May 10, 2011: Apple Responds to Rep. Markey

WASHINGTON, D.C. – Congressman Edward J. Markey (D-Mass.), co-Chairman of the Bi-Partisan Congressional Privacy Caucus, released the following statement today upon receiving Apple’s written response to his April 21 letter to CEO Steve Jobs querying him about the company’s data collection, storage and disclosure practices. Rep. Markey wrote to the company last month in response to media reports that the Apple iOS 4 operating system was collecting customers’ location data, storing it on the user's iPhone and iPad for months without adequate data security, and backing it up when synched with another device, leaving it unprotected.

I am pleased that after my letter Apple announced that its next iOS update would address several of the concerns I raised about the company’s practices with respect to the collection, use and disclosure of location information.  Specifically, Apple will encrypt location information stored on customers’ iPhones and iPads and other Apple mobile devices and significantly shorten the amount of time location information is retained by the company.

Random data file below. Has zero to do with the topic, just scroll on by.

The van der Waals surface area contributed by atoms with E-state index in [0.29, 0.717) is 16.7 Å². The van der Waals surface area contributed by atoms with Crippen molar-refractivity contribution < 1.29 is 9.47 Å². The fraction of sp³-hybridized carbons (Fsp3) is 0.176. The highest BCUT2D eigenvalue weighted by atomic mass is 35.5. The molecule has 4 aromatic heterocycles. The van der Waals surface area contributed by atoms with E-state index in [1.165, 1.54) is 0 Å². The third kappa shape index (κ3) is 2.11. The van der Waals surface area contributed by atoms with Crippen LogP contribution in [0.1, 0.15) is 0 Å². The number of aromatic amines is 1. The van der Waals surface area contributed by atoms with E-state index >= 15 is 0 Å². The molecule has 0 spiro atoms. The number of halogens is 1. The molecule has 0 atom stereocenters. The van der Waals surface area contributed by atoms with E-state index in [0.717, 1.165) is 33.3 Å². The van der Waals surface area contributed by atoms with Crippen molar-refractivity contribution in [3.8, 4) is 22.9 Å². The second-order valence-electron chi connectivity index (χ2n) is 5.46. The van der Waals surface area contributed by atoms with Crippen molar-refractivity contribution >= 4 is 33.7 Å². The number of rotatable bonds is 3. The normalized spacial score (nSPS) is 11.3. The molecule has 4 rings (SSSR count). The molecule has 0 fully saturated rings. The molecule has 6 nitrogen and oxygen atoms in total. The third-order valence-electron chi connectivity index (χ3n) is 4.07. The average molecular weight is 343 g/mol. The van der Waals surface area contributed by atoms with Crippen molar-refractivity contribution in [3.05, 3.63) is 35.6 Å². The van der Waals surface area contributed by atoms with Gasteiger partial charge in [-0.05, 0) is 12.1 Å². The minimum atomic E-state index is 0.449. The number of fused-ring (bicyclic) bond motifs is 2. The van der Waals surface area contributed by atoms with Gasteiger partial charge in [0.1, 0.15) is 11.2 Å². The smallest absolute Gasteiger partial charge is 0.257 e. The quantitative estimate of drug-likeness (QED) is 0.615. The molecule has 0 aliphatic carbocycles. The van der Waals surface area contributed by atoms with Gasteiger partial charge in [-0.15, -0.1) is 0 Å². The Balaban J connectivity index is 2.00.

“Still, I remain concerned about the apparent contradiction between Apple’s assertion that it does not track consumers and its explanation that it maintains a database of Wi-Fi hotspots and cell towers around a user’s current location. Such a distinction does not make much difference to consumers whose location could be pinpointed with great accuracy.  While Apple states that ‘some’ of these hotspots and cell towers may be more than a 100 miles from a user’s location, others may be much closer.

“Apple’s response also indicates that the company has entered into a confidential business relationship with a third party to share the anonymous location data it gathers from users. Apple should make more details of this sharing arrangement known, and I will be following up with Apple to get clarification on this issue.

“Apple has a responsibility to be transparent with its customers and ensure that personal information is safeguarded to the greatest extent possible. I will continue to closely monitor the company's efforts to protect this extremely sensitive data, especially with respect to information about minors and children.”

Rep. Markey, a senior member of the House Energy and Commerce Committee and co-Chairman of the House Bi-Partisan Privacy Caucus with Congressman Joe Barton (R-Texas), last week released a discussion draft with Rep. Barton of children’s online privacy legislation , “The Do Not Track Kids Act of 2011”. The legislation would update the landmark Children’s Online Privacy Protection Act of 1998 to extend, enhance and update the provisions relating to the collection, use and disclosure of children’s personal information and establish new protections for personal information of children and teens.

A copy of the Apple response to Rep. Markey can be found HERE .

A copy of the letter Rep. Markey sent to Apple CEO Steve Jobs can be found HERE .

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